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China Girl blog 20th February 2019

 Shaking off the echoes of centuries of travellers that have passed through the old house, they leave no footprints, no sign is left of their passage but a faint sense of their once lives lingers in the air, like the passing of winter.

As the days grow longer, life in the garden begins to stir. Rose and Ma worked in the herbaceous border, Ma under the yew hedge on her hands and knees trying to pull out all the ivy, whilst Rose dug and weeded.

David worked in the arboretum, determined to rid the trees of the ivy, which spoils the look of the trees. We hope that with all the work done over the past year, the summer visitors will enjoy walking in the area now that you can see the lovely specimen trees.

Chris and Wesley pruned the wisteria using the cherry picker; Ma has only been up in it once, and said never again!

The illustrator Leo Hartas came over to take pictures of the garden; he is going to draw a fun map with all his joyous drawings, rather like Winnie the Poo’s map of The Hundred Acre Wood.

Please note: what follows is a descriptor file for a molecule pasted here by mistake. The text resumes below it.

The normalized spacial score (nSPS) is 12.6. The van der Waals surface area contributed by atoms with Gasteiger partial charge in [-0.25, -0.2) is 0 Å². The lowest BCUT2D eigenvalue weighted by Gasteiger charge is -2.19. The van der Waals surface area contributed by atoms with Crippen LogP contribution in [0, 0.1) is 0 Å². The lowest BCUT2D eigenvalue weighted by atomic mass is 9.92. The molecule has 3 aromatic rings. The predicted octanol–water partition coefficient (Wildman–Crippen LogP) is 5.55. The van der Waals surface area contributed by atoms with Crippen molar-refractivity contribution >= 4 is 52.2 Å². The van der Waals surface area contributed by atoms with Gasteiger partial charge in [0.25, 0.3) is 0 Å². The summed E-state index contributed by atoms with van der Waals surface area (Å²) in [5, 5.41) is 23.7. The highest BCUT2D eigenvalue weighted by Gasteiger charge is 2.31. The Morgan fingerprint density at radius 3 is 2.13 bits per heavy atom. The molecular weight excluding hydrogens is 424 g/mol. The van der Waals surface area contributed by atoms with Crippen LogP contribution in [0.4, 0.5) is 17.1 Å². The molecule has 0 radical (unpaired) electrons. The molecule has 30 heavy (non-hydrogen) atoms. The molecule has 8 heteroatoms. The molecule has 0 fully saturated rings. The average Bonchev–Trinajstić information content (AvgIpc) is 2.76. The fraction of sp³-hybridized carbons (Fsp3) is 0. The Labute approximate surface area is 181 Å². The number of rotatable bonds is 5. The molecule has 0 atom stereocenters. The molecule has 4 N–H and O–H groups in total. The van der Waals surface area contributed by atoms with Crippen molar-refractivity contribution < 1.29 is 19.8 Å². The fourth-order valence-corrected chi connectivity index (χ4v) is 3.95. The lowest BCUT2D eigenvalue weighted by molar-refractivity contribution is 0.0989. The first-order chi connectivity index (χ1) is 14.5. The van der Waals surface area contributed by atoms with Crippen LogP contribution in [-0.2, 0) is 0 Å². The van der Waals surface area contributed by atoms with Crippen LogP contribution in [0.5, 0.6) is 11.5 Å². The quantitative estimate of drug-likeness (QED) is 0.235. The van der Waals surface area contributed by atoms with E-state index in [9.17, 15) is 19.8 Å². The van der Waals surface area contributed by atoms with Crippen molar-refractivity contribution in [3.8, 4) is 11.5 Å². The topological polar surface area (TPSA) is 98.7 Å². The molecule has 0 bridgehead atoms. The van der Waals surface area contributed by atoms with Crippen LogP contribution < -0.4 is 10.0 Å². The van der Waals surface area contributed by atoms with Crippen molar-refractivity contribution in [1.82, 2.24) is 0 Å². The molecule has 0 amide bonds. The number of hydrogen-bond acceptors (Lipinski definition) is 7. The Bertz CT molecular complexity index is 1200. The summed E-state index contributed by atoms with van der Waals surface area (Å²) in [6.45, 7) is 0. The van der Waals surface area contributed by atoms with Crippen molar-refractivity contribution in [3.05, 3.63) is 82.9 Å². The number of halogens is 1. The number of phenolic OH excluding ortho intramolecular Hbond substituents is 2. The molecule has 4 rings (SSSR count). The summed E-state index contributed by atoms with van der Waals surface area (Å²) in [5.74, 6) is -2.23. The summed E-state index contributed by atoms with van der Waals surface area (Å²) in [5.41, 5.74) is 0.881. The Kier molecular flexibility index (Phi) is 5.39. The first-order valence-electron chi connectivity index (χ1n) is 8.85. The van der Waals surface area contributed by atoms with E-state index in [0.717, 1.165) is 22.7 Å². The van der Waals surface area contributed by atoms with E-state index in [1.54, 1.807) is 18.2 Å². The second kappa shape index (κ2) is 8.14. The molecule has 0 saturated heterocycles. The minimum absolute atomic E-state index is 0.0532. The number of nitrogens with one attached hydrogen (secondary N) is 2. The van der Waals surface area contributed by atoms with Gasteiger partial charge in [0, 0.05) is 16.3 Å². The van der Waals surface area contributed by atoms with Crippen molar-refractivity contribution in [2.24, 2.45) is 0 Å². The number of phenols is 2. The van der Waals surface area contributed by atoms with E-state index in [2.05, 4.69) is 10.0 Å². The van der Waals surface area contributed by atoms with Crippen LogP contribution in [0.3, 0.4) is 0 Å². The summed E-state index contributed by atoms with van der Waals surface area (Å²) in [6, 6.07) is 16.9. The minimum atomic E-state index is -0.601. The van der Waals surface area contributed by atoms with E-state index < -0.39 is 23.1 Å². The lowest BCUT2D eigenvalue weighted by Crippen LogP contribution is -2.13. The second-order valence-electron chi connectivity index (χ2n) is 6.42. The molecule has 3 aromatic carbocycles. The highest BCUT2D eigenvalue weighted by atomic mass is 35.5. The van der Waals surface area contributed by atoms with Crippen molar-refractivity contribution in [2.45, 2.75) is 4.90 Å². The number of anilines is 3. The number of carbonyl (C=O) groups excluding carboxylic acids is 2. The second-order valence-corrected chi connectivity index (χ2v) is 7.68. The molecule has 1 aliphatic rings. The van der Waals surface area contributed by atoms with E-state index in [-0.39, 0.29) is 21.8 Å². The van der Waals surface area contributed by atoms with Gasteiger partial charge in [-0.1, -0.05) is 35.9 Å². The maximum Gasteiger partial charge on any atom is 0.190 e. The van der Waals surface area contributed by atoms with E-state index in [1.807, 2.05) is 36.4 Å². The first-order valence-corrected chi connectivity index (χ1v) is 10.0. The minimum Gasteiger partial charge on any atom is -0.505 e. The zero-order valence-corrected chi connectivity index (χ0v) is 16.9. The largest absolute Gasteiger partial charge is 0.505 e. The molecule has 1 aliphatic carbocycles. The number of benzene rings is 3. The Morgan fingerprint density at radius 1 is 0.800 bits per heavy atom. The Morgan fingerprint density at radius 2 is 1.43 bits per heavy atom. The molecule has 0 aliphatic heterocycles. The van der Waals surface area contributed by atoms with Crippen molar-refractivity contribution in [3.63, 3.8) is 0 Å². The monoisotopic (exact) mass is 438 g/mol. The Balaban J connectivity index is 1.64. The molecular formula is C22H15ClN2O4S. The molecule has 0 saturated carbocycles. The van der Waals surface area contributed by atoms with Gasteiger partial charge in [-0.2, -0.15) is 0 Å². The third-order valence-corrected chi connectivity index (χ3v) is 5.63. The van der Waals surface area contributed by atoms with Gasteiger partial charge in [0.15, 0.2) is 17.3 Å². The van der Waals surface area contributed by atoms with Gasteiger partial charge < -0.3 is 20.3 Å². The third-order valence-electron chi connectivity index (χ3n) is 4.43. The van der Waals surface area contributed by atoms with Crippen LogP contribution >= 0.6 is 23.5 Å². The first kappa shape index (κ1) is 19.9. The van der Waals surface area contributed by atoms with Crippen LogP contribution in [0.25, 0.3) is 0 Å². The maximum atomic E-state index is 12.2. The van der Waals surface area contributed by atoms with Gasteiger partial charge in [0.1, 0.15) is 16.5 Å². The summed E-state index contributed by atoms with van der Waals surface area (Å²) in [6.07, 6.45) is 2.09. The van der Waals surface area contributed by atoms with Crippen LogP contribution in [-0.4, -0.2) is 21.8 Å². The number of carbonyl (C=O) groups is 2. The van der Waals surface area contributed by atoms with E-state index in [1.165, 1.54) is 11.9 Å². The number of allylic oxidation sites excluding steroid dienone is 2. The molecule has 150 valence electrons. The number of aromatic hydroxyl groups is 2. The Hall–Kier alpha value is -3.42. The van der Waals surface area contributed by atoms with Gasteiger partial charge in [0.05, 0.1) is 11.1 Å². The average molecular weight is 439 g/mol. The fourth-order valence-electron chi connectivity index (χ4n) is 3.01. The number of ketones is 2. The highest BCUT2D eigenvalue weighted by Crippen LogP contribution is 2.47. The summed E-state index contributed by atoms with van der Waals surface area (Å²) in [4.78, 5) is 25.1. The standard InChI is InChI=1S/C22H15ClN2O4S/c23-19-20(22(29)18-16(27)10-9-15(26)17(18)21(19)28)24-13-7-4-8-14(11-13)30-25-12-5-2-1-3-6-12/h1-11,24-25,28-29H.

Ma panicked last week when she turned the hot tap on and no water came out; she immediately called Guy, her most favourite plumber with a magic touch. Guy walked into the kitchen, turned on the tap and lo and behold, hot water gushed out!

Coming into flower under the tulip trees is a white & purple mass of crocus, originating from as far away as central Asia and many parts of Europe; they are much-loved by our sparrows, who love to eat them.

Ma and I stayed the weekend in Warwickshire at Hatton, where Ma’s daughter Arabella lives with Johnny, her husband. Stacey Dooley, the TV presenter was making a documentary about people who live and work in the country. I was filmed dozens of times sitting on Ma’s knees. They seemed to think I was cute, we didn’t think they had ever seen a dog from China before. The film crew stayed for four days; Arabella kicked Ma under the table when Stacey Dooley asked Ma what she had been like as a child!

The only movement in the mild February air is the rustle of the tall poplar, Populus tremula as they gently sway in the breeze